"Is this a restaurant--an inn?" he asked.

"Yes," answered the old woman. "It is Meadow Inn. Please go to the front door."

"All right," Tom agreed good-naturedly. "I'm glad we struck the place, anyhow."

The porch extended around three sides of the old, rambling house. Proceeding along the sheltered piazza, Tom and Mary soon found themselves at the front door. There the nature of the place was at once made plain, for on a board was lettered the words "Meadow Inn."

"I see what has happened," Tom remarked, as he opened the old- fashioned ground glass door and ushered Mary in. "Some one has taken the old farmhouse and made it into a roadhouse--a wayside inn. I shouldn't think such a place would pay out here; but I'm mighty glad we struck it."

"Yes, indeed," agreed Mary.

The old farmhouse, one of the best of its day, had been transformed into a roadhouse of the better class. On either side of the entrance hall were dining rooms, in which were set small tables, spread with snowy cloths.

"In here, sir, if you please," said a white-aproned waiter, gliding forward to take Tom's leather coat and Mary's jacket of like material. The waiter ushered them into a room, in which at first there seemed to be no other diners. Then, from behind a screen which was pulled around a table in one corner, came the murmur of voices and the clatter of cutlery on china, which told of some one at a meal there.

"Somebody is fond of seclusion," thought Tom, as he and Mary took their places. And as he glanced over the bill of fare his ears caught the murmur of the voices of two men coming from behind the screen. One voice was low and rumbling, the other high-pitched and querulous.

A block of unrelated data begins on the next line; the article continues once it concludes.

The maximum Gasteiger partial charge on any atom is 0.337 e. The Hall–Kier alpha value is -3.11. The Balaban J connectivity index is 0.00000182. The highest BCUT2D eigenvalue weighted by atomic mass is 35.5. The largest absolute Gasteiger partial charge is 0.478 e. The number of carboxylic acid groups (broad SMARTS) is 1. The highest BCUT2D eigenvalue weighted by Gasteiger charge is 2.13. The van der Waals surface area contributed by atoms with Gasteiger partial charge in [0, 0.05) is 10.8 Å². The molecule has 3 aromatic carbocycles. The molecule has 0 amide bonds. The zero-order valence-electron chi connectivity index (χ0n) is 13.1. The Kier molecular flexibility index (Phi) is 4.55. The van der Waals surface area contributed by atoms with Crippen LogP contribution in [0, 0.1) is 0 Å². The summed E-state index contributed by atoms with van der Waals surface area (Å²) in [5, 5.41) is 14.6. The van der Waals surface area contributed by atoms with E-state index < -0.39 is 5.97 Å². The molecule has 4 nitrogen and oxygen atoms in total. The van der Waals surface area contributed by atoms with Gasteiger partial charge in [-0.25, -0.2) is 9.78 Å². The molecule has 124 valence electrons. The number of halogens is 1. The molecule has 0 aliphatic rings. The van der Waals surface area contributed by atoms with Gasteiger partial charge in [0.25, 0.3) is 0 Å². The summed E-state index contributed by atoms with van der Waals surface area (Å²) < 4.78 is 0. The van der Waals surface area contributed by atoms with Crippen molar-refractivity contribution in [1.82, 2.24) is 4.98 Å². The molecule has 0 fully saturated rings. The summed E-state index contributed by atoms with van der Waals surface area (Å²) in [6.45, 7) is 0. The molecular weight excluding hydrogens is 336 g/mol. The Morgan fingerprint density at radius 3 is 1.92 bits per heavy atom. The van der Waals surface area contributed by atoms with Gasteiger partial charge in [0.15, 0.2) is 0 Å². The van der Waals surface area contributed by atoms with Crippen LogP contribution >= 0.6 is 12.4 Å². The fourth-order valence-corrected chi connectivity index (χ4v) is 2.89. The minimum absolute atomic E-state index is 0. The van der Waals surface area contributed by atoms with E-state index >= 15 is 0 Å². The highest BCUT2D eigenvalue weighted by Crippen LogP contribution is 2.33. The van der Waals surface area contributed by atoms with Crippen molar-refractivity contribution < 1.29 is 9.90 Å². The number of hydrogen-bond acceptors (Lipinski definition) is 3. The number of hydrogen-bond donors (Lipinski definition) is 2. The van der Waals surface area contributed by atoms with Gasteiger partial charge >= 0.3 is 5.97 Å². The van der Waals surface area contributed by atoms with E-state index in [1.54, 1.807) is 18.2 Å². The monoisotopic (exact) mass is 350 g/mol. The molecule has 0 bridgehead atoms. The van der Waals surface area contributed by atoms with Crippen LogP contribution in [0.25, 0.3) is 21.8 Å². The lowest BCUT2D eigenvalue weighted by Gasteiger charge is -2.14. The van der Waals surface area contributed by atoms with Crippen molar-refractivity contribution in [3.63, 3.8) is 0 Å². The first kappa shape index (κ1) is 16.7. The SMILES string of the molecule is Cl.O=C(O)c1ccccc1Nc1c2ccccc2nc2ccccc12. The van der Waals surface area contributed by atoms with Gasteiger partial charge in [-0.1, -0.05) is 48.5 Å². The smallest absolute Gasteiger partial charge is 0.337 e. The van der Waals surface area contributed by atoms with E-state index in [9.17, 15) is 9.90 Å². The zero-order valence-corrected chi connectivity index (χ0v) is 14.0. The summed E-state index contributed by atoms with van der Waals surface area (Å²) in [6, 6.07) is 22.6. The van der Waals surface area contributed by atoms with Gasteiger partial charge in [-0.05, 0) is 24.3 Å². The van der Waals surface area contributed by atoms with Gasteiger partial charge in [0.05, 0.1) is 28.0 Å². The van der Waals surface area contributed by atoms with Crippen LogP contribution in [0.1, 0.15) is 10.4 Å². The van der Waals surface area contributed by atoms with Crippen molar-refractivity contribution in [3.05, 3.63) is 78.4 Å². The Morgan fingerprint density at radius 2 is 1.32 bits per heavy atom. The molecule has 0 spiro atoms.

"Talking business, probably," mused Tom. "What do you feel like eating?" he asked Mary.

"I wasn't very hungry until I came in," she answered, with a smile. "But it is so cozy and quaint here, and so clean and neat, that it really gives one an appetite. Isn't it a delightful place, Tom? Did you know it was here?"

"It is very nice. And as this is the first I have been here for a long while I didn't know, any more than you, that it had been made into a roadhouse. But what shall I order for you?"

"I should think you would have had enough experience by this time," laughed Mary, for it was not the first occasion that she and Tom had dined out.

Thereupon he gave her order and his own, too, and they were soon eating heartily of food that was in keeping with the appearance of the place.

"I must bring Ned and Mr. Damon here," said Tom. "They'll appreciate the quaintness of this inn," for many of the quaint appointments of the old farmhouse had been retained, making it a charming resort for a meal.

"Mr. Damon will like it," said Mary. "Especially the big fireplace," and she pointed to one on which burned a blaze of hickory wood. "He'll bless everything he sees."

"And cause the waiter to look at me as though I had brought in an escaped inmate from some sanitarium," laughed Tom. "No use talking, Mr. Damon is delightfully queer! Now what do you want for dessert?"

"Let me see the card," begged Mary. "I fancy some French pastry, if they have it."

Tom gazed idly but approvingly about as she scanned the list. The sound of the rumbling and the higher-pitched voices had gone on throughout the entire meal, and now, as comparative silence filled the room, the clatter of knives and forks having ceased, Tom heard more clearly what was being said behind the screen.

"Well, I tell you what it is," said the man whom Tom mentally dubbed Mr. High. "We got out of that blaze mighty luckily!"

"Yes," agreed he of the rumbly voice, whom Tom thought of as Mr. Low, "it was a close shave. If it hadn't been for his chemicals, though, there would have been a cleaner sweep."

"Indeed there would! I never knew that any of them could act as fire extinguishers."

Tom seemed to stiffen at this, and his hearing became more acute.

"They aren't really fire extinguishers in the real sense of the word," went on the other man behind the screen. "It must have been some accidental combination of them. But in spite of that we put it all over Josephus Baxter in that fire!"

"What's this? What's this?" thought Tom, shooting a glance at Mary and noting that apparently she had not heard what was said. "What strange talk is this?"